However, as-provided, Timeline-Setter wants to exist as a command-line utility. You get a data file ready, run the utility, and it generates a set of HTML (and associated) files that you can drop into an app. That’s dandy if you have a set of data that doesn’t change often, or you want to perhaps run a cron to pre-generate a bunch of timelines. We needed something that could generate a timeline for a dynamic set of data, so we weren’t sure Timeline-Setter would work for us. However, looking it over I thought it seemed potentially usable in a dynamic way. I generated a static example using our data, read through what it had created, and deconstructed what it wanted in order to display the timeline, then wrote some code to dynamically generate the JSON data necessary. It wasn’t too difficult, and fairly shortly we had dynamic timelines going. I wanted to share the info here since it’s a pretty nice library that others should get a lot out of.

We’re using Jammit to handle our static assets, so we simply put “public/javascripts/timeline-setter.js” and “public/stylesheets/timeline-setter.css” into our assets.yml file, but you can use whatever standard approach you take to including JS and CSS into your pages. Once that’s done, you’re ready to go.

Timeline-Setter takes a pretty standard approach to placing itself in the page: it takes the ID of a DIV, and that’s the container which will hold the timeline. One note: we needed to include multiple timelines in a single page, so we had to do a little creative naming of the DIVs that hold the timelines, as you’ll see below.

<div id="timeline-<%= author.id %>" class="timeline_holder"></div>
<pre>
<script type="text/javascript">// <![CDATA[
    $(function () {
      var currentTimeline = TimelineSetter.Timeline.boot([<%= author.make_timeline_json %>], {"container":"#timeline-<%= author.id %>", "interval":"", "colorReset":true});
    });

// ]]></script>

The code here creates the DIV, gives it an ID, and then places a Javascript call to the Timeline-Setter boot() function, which tells it to generate the timeline. The first parameter is the JSON holding the data for the timeline; the second is a set of options, passed in as JSON. “container” of course is the ID of the DIV which will contain the timeline. Other options include “interval”, “formatter”, and “colorReset” among others. See the library’s page as listed at the beginning for details of the API, and in particular see the section headed “Configuring the Timeline JavaScript Embed” for the basics of calling the boot() function.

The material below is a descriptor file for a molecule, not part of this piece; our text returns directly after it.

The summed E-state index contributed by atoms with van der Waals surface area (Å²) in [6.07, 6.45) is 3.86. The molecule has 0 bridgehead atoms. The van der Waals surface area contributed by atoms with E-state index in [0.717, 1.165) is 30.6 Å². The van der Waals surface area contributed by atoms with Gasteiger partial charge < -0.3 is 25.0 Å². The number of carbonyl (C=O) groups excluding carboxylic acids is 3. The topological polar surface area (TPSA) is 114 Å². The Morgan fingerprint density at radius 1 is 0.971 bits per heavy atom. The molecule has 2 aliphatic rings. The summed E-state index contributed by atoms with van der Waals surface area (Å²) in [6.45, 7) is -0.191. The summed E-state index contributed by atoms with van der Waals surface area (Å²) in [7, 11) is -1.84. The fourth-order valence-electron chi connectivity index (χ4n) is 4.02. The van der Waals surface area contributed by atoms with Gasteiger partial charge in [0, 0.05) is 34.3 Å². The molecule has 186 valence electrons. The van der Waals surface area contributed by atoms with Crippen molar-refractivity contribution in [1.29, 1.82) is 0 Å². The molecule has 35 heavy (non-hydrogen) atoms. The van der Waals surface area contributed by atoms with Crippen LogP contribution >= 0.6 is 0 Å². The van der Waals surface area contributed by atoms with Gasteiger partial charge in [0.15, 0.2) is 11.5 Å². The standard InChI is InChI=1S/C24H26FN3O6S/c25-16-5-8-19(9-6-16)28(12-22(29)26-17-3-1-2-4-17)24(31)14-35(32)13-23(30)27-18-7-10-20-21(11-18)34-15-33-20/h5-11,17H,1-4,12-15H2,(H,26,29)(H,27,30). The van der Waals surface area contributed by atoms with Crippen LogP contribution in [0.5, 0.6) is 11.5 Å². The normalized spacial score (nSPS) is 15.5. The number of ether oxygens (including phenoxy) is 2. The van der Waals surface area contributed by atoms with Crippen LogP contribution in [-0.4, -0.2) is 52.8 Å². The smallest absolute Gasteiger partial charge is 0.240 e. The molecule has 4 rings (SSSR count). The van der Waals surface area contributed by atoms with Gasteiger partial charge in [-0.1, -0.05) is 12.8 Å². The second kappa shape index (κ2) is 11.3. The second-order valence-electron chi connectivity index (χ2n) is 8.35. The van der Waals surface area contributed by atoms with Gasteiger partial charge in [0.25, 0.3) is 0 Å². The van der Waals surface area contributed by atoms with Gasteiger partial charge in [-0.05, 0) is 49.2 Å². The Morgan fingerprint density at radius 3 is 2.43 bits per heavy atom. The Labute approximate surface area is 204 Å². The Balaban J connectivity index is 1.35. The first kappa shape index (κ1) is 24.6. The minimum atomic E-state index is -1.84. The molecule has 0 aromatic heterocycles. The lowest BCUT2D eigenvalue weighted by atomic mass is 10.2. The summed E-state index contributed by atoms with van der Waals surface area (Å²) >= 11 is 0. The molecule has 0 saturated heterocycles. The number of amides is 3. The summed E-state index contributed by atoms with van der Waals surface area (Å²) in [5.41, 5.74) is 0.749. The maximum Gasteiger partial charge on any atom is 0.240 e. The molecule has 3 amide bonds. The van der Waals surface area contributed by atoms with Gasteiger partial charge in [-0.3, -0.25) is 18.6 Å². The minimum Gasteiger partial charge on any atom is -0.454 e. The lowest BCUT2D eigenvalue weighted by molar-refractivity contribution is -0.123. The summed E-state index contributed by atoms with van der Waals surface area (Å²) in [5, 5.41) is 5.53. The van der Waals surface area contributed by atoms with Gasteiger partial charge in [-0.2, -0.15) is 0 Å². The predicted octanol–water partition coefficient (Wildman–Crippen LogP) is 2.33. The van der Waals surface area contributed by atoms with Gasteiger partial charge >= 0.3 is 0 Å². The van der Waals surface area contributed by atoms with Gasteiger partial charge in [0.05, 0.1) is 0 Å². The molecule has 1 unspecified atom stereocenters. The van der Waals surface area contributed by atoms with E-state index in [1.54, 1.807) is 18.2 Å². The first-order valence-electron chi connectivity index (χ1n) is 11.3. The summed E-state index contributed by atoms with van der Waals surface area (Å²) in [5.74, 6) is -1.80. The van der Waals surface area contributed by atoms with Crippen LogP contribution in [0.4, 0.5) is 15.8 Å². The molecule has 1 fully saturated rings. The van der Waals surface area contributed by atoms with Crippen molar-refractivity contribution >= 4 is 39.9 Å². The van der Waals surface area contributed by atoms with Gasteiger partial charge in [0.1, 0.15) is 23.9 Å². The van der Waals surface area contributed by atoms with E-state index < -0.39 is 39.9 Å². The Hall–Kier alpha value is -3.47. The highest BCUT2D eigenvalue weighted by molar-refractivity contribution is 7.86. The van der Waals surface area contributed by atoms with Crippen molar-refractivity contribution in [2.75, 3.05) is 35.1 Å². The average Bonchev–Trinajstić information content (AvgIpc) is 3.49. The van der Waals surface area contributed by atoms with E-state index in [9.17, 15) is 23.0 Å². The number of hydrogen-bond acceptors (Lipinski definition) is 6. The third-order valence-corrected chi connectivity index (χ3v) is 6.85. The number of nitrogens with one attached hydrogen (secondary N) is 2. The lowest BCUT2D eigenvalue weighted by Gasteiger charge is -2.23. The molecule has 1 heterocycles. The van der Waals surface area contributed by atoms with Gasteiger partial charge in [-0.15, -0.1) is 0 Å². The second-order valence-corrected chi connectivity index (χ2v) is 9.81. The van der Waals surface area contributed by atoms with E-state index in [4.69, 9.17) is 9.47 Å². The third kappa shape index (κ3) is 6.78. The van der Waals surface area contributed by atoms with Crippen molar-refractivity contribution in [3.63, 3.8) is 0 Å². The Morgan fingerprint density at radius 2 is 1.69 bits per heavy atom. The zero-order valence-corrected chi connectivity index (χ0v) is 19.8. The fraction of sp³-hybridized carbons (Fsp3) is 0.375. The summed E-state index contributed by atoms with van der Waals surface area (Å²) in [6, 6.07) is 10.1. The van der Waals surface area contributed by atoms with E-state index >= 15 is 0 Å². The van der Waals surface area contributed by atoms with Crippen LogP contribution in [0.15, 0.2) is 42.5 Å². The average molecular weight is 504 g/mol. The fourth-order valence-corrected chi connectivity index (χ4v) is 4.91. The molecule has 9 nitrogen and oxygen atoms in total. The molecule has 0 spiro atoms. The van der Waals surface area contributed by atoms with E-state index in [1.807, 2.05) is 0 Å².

Now of course we need the make_timeline_json() method, which will take our object’s data and create the JSON needed by Timeline-Setter. As an example here, let’s pretend that we’re showing a timeline of books written by an author over the years.

class Author < ActiveRecord::Base
  def make_timeline_json
    timeline_list = []
    if (!birth_date.nil?)
      timeline_list << "{'html':'','date':'#{birth_date}','description':'Birth Date:','link':'','display_date':'','series':'Events','timestamp':#{(birth_date.to_time.to_i * 1000)}}"
    end
    books.each do |book|
      author_list = book.authors.map { |auth| "#{auth['name']}" }.join('; ')
      timeline_list << "{'html':'Authors: #{author_list}
Publisher: #{book.publisher}','date':'#{book.pub_date}','description':'#{book.title}','link':'','display_date':'','series':'Publications','timestamp':#{(book.pub_date.to_time.to_i * 1000)}}"
    end
    if (!death_date.nil?)
      timeline_list << "{'html':'','date':'#{death_date}','description':'Death Date:','link':'','display_date':'','series':'Events','timestamp':#{(death_date.to_time.to_i * 1000)}}"
    end
    return "#{timeline_list.join(',')}"
  end
end

Essentially, this method creates a JSON string containing a set of entries, each representing an event to place on the timeline. Each entry has several fields: html, date, description, link, display_date, series, and timestamp. Not all of these are used here, but with the basics you can experiment further. The important fields are:

  • html: This will be displayed in the event’s pop-up when clicked on.
  • description: Just what it says.
  • link: an optional URL which will be associated with a link in the event pop-up.